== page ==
Verse > Walt Whitman > Leaves of Grass

Walt Whitman (1819–1892).  Leaves of Grass.  1900.

191. Pensive on Her Dead Gazing, I Heard the Mother of All

PENSIVE, on her dead gazing, I heard the Mother of All, 
Desperate, on the torn bodies, on the forms covering the battle-fields gazing; 
(As the last gun ceased—but the scent of the powder-smoke linger’d;) 
As she call’d to her earth with mournful voice while she stalk’d: 
Absorb them well, O my earth, she cried—I charge you, lose not my sons! lose not an atom;         5
And you streams, absorb them well, taking their dear blood; 
And you local spots, and you airs that swim above lightly,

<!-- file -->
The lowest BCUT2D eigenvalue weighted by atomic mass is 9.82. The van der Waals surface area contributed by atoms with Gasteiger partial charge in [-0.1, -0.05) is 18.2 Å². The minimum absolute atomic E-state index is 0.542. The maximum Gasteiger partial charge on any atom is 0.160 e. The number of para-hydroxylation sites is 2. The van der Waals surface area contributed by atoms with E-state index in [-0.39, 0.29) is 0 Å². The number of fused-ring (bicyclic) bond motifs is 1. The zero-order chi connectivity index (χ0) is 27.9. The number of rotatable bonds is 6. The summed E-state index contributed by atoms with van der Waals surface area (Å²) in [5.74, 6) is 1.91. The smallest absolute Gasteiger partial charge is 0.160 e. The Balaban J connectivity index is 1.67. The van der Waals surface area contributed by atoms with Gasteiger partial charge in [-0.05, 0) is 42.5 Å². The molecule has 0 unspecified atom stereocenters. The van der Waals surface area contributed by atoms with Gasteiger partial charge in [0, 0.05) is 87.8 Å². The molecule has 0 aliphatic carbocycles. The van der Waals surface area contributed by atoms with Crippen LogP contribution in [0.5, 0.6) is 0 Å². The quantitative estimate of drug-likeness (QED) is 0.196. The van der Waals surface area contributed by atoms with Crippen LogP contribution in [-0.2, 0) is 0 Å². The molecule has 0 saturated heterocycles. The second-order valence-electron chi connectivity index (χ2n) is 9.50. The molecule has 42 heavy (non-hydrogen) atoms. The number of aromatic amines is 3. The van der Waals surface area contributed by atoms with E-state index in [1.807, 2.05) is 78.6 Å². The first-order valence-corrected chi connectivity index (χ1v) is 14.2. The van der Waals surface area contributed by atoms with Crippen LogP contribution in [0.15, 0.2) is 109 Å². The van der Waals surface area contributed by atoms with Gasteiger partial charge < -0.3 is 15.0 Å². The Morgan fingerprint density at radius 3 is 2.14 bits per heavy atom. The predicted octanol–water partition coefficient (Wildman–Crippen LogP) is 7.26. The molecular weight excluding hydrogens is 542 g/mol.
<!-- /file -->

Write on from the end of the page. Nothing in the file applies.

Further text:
And all you essences of soil and growth—and you, my rivers’ depths; 
And you, mountain sides—and the woods where my dear children’s blood, trickling, redden’d; 
And you trees, down in your roots, to bequeath to all future trees,  10
My dead absorb—my young men’s beautiful bodies absorb—and their precious, precious, precious blood; 
Which holding in trust for me, faithfully back again give me, many a year hence, 
In unseen essence and odor of surface and grass, centuries hence; 
In blowing airs from the fields, back again give me my darlings—give my immortal heroes; 
Exhale me them centuries hence—breathe me their breath—let not an atom be lost;  15
O years and graves! O air and soil! O my dead, an aroma sweet! 
Exhale them perennial, sweet death, years, centuries hence. 


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